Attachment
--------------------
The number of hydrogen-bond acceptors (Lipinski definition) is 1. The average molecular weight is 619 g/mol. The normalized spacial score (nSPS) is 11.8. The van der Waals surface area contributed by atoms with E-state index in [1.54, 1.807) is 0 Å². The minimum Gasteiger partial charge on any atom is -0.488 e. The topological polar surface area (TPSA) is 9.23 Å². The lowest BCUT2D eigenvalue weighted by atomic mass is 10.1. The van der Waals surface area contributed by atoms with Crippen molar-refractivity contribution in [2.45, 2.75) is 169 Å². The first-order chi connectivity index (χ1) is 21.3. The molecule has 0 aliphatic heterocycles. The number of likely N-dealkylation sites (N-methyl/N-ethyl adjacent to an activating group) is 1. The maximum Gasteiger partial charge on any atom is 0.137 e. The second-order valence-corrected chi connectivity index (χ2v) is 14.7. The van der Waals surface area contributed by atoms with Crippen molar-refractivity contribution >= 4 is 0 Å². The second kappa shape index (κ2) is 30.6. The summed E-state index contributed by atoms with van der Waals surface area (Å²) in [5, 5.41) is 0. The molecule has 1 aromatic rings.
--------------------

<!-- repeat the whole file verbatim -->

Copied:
The number of hydrogen-bond acceptors (Lipinski definition) is 1. The average molecular weight is 619 g/mol. The normalized spacial score (nSPS) is 11.8. The van der Waals surface area contributed by atoms with E-state index in [1.54, 1.807) is 0 Å². The minimum Gasteiger partial charge on any atom is -0.488 e. The topological polar surface area (TPSA) is 9.23 Å². The lowest BCUT2D eigenvalue weighted by atomic mass is 10.1. The van der Waals surface area contributed by atoms with Crippen molar-refractivity contribution in [2.45, 2.75) is 169 Å². The first-order chi connectivity index (χ1) is 21.3. The molecule has 0 aliphatic heterocycles. The number of likely N-dealkylation sites (N-methyl/N-ethyl adjacent to an activating group) is 1. The maximum Gasteiger partial charge on any atom is 0.137 e. The second-order valence-corrected chi connectivity index (χ2v) is 14.7. The van der Waals surface area contributed by atoms with Crippen molar-refractivity contribution >= 4 is 0 Å². The second kappa shape index (κ2) is 30.6. The summed E-state index contributed by atoms with van der Waals surface area (Å²) in [5, 5.41) is 0. The molecule has 1 aromatic rings.